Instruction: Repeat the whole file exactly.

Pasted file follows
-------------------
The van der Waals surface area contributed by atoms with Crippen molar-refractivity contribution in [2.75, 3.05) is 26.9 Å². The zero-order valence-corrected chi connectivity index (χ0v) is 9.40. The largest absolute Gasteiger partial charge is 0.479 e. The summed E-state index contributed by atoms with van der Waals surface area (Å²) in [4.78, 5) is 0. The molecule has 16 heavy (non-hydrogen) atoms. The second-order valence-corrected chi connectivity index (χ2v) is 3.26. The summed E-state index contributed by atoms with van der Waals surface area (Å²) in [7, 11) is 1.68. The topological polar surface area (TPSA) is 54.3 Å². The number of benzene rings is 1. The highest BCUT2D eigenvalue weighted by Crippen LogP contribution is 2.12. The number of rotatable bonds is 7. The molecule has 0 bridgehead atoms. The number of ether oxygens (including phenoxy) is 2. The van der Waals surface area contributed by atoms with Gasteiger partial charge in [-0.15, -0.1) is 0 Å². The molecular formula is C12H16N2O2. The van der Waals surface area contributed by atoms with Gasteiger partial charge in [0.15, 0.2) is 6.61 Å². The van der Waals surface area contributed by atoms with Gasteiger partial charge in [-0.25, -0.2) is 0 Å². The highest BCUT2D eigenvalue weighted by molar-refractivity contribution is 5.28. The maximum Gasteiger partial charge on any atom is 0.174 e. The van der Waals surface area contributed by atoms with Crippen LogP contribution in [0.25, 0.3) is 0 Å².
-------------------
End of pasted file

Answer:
The van der Waals surface area contributed by atoms with Crippen molar-refractivity contribution in [2.75, 3.05) is 26.9 Å². The zero-order valence-corrected chi connectivity index (χ0v) is 9.40. The largest absolute Gasteiger partial charge is 0.479 e. The summed E-state index contributed by atoms with van der Waals surface area (Å²) in [4.78, 5) is 0. The molecule has 16 heavy (non-hydrogen) atoms. The second-order valence-corrected chi connectivity index (χ2v) is 3.26. The summed E-state index contributed by atoms with van der Waals surface area (Å²) in [7, 11) is 1.68. The topological polar surface area (TPSA) is 54.3 Å². The number of benzene rings is 1. The highest BCUT2D eigenvalue weighted by Crippen LogP contribution is 2.12. The number of rotatable bonds is 7. The molecule has 0 bridgehead atoms. The number of ether oxygens (including phenoxy) is 2. The van der Waals surface area contributed by atoms with Gasteiger partial charge in [-0.15, -0.1) is 0 Å². The molecular formula is C12H16N2O2. The van der Waals surface area contributed by atoms with Gasteiger partial charge in [0.15, 0.2) is 6.61 Å². The van der Waals surface area contributed by atoms with Gasteiger partial charge in [-0.25, -0.2) is 0 Å². The highest BCUT2D eigenvalue weighted by molar-refractivity contribution is 5.28. The maximum Gasteiger partial charge on any atom is 0.174 e. The van der Waals surface area contributed by atoms with Crippen LogP contribution in [0.25, 0.3) is 0 Å².